IT infrastructures are in the midst of dramatic changes, restructuring how applications and data are deployed and consumed. Organisations are beginning to realise that their physical network and security infrastructure must evolve to protect an increasingly perimeter-less environment. Cloud services, security and networking are converging, creating a new model where security and networking no longer comprise discrete applications and devices, but are delivered as software services alongside cloud-based applications.
Gartner has recently coined the term SASE (Secure Access Service Edge) to describe this emerging security and network framework. The analyst house points to seven areas in which security and network teams should review their architecture with a view to achieving the benefits of SASE. In this article, I walk through these areas of consideration, explain the benefits that can be gained by each, and help security and network teams evaluate their own progress to SASE.
1) Shift operations from managing security boxes to delivering policy-based security services via a cloud-native, microservices-based environment.
An architecture that relies on traditional network and security appliances that are merely ported to the cloud as software is not SASE ready. This common approach does not scale, suffers from interoperability issues, is unable to deliver new features quickly and delivers security services with much higher latency than is acceptable.
A cloud-native architecture can deliver seamless security services that best match risk reduction requirements. It also future-proofs investments in an architecture that rapidly adapts to the changing enterprise network and security market, building new products natively and delivering security services without hindering business productivity or impacting the end-user experience.
2) Converge cloud and web security technologies to simplify configuration and operations, and to reduce cost.
SASE infrastructure helps organisations implement consistent security controls across SaaS, Web and IaaS services, minimising available attack surfaces and protecting the most sensitive data. SASE-ready infrastructure delivers Secure Web Gateway (SWG) capabilities alongside other cloud-delivered network and security services such as Cloud Access Security Broker (CASB), Data Loss Prevention (DLP) and Advanced Threat Protection (ATP). This is necessary as enterprises move their applications to the cloud and can no longer rely on on-premise firewalls to protect their data (as these appliances are blind to modern cloud traffic like API calls and JSON). Organisations require a deeper set of security controls to enable more granular visibility into activities performed across SaaS, Web and IaaS services, and spanning both managed and unmanaged devices.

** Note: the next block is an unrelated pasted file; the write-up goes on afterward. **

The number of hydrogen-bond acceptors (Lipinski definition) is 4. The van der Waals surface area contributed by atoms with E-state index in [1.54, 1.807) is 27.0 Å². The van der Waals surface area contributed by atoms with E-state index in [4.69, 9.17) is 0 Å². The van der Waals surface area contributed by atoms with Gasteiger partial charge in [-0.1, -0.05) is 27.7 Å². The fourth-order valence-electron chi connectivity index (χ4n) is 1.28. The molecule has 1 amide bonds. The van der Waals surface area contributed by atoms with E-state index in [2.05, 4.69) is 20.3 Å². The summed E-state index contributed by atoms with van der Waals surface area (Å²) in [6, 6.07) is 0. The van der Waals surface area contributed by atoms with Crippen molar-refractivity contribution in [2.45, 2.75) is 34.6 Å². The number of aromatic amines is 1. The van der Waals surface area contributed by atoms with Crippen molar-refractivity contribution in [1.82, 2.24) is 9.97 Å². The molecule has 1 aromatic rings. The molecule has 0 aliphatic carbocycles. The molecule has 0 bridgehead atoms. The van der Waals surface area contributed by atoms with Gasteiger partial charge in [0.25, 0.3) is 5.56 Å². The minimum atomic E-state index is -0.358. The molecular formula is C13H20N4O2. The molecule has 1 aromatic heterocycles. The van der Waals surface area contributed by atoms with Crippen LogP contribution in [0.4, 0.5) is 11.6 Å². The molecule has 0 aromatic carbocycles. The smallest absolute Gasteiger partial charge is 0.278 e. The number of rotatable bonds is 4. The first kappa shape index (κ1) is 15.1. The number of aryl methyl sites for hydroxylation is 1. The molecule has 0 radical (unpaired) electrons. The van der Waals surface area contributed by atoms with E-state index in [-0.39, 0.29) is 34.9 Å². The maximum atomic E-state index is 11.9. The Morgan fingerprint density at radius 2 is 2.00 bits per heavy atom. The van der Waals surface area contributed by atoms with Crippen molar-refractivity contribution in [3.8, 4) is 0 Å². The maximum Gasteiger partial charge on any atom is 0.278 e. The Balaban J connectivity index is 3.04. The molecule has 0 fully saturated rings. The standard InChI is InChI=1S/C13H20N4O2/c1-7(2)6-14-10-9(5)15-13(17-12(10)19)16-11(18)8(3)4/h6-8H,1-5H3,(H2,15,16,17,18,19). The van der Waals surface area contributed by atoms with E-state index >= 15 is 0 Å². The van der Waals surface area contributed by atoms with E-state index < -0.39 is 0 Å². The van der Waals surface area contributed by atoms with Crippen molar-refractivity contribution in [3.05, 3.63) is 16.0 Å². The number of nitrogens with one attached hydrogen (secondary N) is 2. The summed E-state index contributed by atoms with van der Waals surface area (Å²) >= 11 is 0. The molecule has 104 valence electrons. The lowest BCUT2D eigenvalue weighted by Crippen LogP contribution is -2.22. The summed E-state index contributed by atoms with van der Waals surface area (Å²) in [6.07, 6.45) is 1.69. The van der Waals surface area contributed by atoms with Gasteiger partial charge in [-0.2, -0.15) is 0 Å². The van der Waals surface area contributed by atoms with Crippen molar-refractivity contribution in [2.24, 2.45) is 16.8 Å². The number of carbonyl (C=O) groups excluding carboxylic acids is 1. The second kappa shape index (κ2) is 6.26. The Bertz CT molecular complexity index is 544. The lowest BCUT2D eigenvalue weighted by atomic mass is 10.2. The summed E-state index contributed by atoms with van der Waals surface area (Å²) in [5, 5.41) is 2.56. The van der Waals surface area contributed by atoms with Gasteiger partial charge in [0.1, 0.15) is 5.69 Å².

By unifying these capabilities within a single architecture, SASE enables organisations to identify and decode both web traffic and cloud-based applications, deriving detailed context such as personal and corporate instances of the same cloud app (e.g. Office 365, Gmail, Slack). Enterprises are able to obtain a big-picture view of the threat landscape, incorporating context obtained from the integrated security and network services within the SASE-ready platform. Netskope calls this consolidated cloud gateway the Next-Generation SWG (NG SWG) and it extends protection by identifying, managing and securing web traffic and cloud-based applications, detecting and mitigating cloud-based threats, and enforcing data loss protection capabilities—all with a unified policy enforcement engine.
3) Follow a data-centric model and implement context-aware controls to readily detect and prevent sensitive data movement.
SASE enables data protection as an integrated part of the cloud security framework. Modern cloud DLP solutions provide full visibility and, in the best cases, context awareness of data movement across clouds as well as mitigation of loss and exfiltration. In order to scale and optimise DLP, policies must be data-centric, applying to and following the data regardless of the endpoint or cloud service.
DLP policy management becomes more simplified within a SASE framework as the same policies can be applied across all cloud applications and websites, ensuring the same set of DLP policies are applied to data-at-rest and data-in-motion. A SASE-ready framework should effectively identify and classify data, providing a granular understanding in support of policies based on context such as user, device-type, file type, data identifiers and more.
4) Protect against cloud-enabled threats, and combine inspection capabilities for threat and data to make an efficient, single-pass inspection solution.